Fintech is a jazzy name for innovation in ways of providing you with financial services. It usually involves a mobile phone, which should never be involved in anything valuable to you, because of the ease with which ne’er-do-wells can run off with your phone number via a SIM swap. But it doesn’t have to. The trouble is in the word innovation. A lot of innovation is put into parting you from your money. It began with Access being your flexible friend, helping out Money when you run out of month. The song’s still the same after 30 years, but innovation is there to riff on the tune.
The problem is that innovation means that your usual spidey sense for scams or bad outcomes doesn’t work. Take Klarna, f’rinstance. Classic piece of fintech, it’s designed to reduce friction in spending for the young. I’ve already had a grouse about Klarna this time last year in the YOLO train-wreck post, and now there’s this story about a young lady who has only just discovered the impact of Klarna on her credit score.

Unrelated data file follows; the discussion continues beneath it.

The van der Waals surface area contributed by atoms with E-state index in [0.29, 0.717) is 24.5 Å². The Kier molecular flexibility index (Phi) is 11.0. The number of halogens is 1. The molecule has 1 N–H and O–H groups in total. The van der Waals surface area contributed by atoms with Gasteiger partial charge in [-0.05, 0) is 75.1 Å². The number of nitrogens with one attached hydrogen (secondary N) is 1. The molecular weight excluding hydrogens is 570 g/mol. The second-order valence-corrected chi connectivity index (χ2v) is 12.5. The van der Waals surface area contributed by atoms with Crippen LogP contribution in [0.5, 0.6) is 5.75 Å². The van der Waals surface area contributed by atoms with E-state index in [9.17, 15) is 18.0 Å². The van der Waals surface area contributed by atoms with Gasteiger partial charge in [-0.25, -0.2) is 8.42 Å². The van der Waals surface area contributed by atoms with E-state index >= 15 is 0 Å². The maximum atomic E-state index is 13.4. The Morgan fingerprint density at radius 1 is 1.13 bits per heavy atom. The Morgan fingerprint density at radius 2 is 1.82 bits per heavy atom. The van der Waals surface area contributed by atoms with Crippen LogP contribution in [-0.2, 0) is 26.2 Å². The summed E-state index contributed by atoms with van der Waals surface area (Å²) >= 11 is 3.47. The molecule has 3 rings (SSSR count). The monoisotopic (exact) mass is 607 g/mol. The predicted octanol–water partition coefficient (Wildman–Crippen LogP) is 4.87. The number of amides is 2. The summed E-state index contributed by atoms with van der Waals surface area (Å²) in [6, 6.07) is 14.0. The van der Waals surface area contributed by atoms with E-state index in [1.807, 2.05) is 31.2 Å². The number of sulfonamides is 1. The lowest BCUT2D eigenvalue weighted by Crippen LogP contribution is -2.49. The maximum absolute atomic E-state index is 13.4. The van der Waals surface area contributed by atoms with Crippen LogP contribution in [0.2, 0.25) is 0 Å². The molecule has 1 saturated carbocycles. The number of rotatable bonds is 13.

Your grizzled scrivener has a sneaking admiration for Erin, because at 21 she is keeping an eye on her credit score and seems to be managing her general finances with a competence that my younger self failed to achieve. I had to chase earning more to assuage the leakage from my pay packet into things like beer, music and high living. OTOH my younger self was still not so far from the principles my parents had instilled –
Don’t spend more than you earn, son, and if you have to do it, only for non-wasting assets. Do not borrow money for consumption
Klarna seems to be a specific case of a new class of fintech, basically designed to part the poor from their money, by salami-slicing the sticker shock over time. It comes with instagram-friendly puffery but the basic premise is that £100 sounds high, so make it four lots of £25. It is absolutely true that it’s easier to pay off four lots of £25 from four pay packets than one lot of £100.